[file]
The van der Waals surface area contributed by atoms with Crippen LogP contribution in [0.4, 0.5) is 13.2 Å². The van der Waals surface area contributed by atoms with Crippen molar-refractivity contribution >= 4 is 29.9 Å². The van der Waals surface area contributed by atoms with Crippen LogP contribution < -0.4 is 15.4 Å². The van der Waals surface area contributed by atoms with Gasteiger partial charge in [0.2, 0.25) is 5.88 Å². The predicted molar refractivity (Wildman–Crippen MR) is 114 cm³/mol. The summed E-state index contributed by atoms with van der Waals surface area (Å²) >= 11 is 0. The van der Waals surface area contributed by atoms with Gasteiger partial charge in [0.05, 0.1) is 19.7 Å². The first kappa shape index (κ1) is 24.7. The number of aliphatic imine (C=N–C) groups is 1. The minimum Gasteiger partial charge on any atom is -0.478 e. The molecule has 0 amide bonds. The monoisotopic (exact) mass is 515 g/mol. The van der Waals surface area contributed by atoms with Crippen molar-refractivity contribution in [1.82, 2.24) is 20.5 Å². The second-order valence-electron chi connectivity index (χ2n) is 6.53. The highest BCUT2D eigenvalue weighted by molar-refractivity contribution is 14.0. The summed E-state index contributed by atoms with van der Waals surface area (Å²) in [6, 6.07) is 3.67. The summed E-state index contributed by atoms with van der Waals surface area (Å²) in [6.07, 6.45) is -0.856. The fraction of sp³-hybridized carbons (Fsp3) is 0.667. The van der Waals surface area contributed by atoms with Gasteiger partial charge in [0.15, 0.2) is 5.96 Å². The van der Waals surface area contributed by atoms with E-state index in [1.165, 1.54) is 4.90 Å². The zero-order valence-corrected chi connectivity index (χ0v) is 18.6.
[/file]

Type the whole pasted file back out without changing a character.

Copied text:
The van der Waals surface area contributed by atoms with Crippen LogP contribution in [0.4, 0.5) is 13.2 Å². The van der Waals surface area contributed by atoms with Crippen molar-refractivity contribution >= 4 is 29.9 Å². The van der Waals surface area contributed by atoms with Crippen LogP contribution < -0.4 is 15.4 Å². The van der Waals surface area contributed by atoms with Gasteiger partial charge in [0.2, 0.25) is 5.88 Å². The predicted molar refractivity (Wildman–Crippen MR) is 114 cm³/mol. The summed E-state index contributed by atoms with van der Waals surface area (Å²) >= 11 is 0. The van der Waals surface area contributed by atoms with Gasteiger partial charge in [0.05, 0.1) is 19.7 Å². The first kappa shape index (κ1) is 24.7. The number of aliphatic imine (C=N–C) groups is 1. The minimum Gasteiger partial charge on any atom is -0.478 e. The molecule has 0 amide bonds. The monoisotopic (exact) mass is 515 g/mol. The van der Waals surface area contributed by atoms with Crippen molar-refractivity contribution in [1.82, 2.24) is 20.5 Å². The second-order valence-electron chi connectivity index (χ2n) is 6.53. The highest BCUT2D eigenvalue weighted by molar-refractivity contribution is 14.0. The summed E-state index contributed by atoms with van der Waals surface area (Å²) in [6, 6.07) is 3.67. The summed E-state index contributed by atoms with van der Waals surface area (Å²) in [6.07, 6.45) is -0.856. The fraction of sp³-hybridized carbons (Fsp3) is 0.667. The van der Waals surface area contributed by atoms with Gasteiger partial charge in [0.15, 0.2) is 5.96 Å². The van der Waals surface area contributed by atoms with E-state index in [1.165, 1.54) is 4.90 Å². The zero-order valence-corrected chi connectivity index (χ0v) is 18.6.